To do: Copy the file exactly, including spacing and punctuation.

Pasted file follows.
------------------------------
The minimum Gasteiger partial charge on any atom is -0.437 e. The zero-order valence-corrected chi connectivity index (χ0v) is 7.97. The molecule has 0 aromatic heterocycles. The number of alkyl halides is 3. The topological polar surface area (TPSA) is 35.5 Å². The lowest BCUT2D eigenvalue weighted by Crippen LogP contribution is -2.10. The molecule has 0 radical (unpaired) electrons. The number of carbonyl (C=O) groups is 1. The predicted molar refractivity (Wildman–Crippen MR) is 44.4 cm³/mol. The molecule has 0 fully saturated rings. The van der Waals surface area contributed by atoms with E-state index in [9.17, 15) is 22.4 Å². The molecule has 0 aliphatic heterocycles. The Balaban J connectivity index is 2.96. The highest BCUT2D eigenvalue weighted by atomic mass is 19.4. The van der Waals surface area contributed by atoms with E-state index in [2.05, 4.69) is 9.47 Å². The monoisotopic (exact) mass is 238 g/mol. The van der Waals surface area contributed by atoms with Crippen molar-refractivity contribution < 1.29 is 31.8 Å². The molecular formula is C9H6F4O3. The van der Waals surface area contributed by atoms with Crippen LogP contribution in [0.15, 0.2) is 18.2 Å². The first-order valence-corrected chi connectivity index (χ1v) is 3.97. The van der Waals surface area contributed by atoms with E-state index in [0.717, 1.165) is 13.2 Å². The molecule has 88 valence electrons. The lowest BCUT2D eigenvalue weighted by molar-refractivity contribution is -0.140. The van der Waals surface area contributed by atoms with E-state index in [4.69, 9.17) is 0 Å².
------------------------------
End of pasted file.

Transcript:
The minimum Gasteiger partial charge on any atom is -0.437 e. The zero-order valence-corrected chi connectivity index (χ0v) is 7.97. The molecule has 0 aromatic heterocycles. The number of alkyl halides is 3. The topological polar surface area (TPSA) is 35.5 Å². The lowest BCUT2D eigenvalue weighted by Crippen LogP contribution is -2.10. The molecule has 0 radical (unpaired) electrons. The number of carbonyl (C=O) groups is 1. The predicted molar refractivity (Wildman–Crippen MR) is 44.4 cm³/mol. The molecule has 0 fully saturated rings. The van der Waals surface area contributed by atoms with E-state index in [9.17, 15) is 22.4 Å². The molecule has 0 aliphatic heterocycles. The Balaban J connectivity index is 2.96. The highest BCUT2D eigenvalue weighted by atomic mass is 19.4. The van der Waals surface area contributed by atoms with E-state index in [2.05, 4.69) is 9.47 Å². The monoisotopic (exact) mass is 238 g/mol. The van der Waals surface area contributed by atoms with Crippen molar-refractivity contribution < 1.29 is 31.8 Å². The molecular formula is C9H6F4O3. The van der Waals surface area contributed by atoms with Crippen LogP contribution in [0.15, 0.2) is 18.2 Å². The first-order valence-corrected chi connectivity index (χ1v) is 3.97. The van der Waals surface area contributed by atoms with E-state index in [0.717, 1.165) is 13.2 Å². The molecule has 88 valence electrons. The lowest BCUT2D eigenvalue weighted by molar-refractivity contribution is -0.140. The van der Waals surface area contributed by atoms with E-state index in [4.69, 9.17) is 0 Å².